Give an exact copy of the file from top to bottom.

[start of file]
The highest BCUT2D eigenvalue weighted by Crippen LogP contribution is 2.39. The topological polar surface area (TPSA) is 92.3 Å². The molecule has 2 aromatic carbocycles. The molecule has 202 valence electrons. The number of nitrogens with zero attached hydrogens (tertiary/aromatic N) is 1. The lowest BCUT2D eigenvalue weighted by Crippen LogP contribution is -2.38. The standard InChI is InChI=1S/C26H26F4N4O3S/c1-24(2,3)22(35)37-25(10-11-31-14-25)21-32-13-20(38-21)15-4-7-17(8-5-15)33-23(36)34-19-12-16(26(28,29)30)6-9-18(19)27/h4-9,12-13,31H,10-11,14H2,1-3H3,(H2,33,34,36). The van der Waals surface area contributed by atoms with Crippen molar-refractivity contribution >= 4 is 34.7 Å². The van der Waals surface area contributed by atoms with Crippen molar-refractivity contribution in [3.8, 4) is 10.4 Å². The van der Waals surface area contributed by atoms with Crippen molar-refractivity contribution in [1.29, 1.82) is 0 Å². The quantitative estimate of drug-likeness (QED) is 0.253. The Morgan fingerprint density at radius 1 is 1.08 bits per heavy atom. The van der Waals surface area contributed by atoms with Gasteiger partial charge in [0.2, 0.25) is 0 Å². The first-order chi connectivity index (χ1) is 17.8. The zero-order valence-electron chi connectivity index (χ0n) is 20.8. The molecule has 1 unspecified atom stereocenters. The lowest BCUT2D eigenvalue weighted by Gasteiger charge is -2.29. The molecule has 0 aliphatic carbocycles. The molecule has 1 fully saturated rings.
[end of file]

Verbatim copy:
The highest BCUT2D eigenvalue weighted by Crippen LogP contribution is 2.39. The topological polar surface area (TPSA) is 92.3 Å². The molecule has 2 aromatic carbocycles. The molecule has 202 valence electrons. The number of nitrogens with zero attached hydrogens (tertiary/aromatic N) is 1. The lowest BCUT2D eigenvalue weighted by Crippen LogP contribution is -2.38. The standard InChI is InChI=1S/C26H26F4N4O3S/c1-24(2,3)22(35)37-25(10-11-31-14-25)21-32-13-20(38-21)15-4-7-17(8-5-15)33-23(36)34-19-12-16(26(28,29)30)6-9-18(19)27/h4-9,12-13,31H,10-11,14H2,1-3H3,(H2,33,34,36). The van der Waals surface area contributed by atoms with Crippen molar-refractivity contribution >= 4 is 34.7 Å². The van der Waals surface area contributed by atoms with Crippen molar-refractivity contribution in [3.8, 4) is 10.4 Å². The van der Waals surface area contributed by atoms with Crippen molar-refractivity contribution in [1.29, 1.82) is 0 Å². The quantitative estimate of drug-likeness (QED) is 0.253. The Morgan fingerprint density at radius 1 is 1.08 bits per heavy atom. The van der Waals surface area contributed by atoms with Gasteiger partial charge in [0.2, 0.25) is 0 Å². The first-order chi connectivity index (χ1) is 17.8. The zero-order valence-electron chi connectivity index (χ0n) is 20.8. The molecule has 1 unspecified atom stereocenters. The lowest BCUT2D eigenvalue weighted by Gasteiger charge is -2.29. The molecule has 0 aliphatic carbocycles. The molecule has 1 fully saturated rings.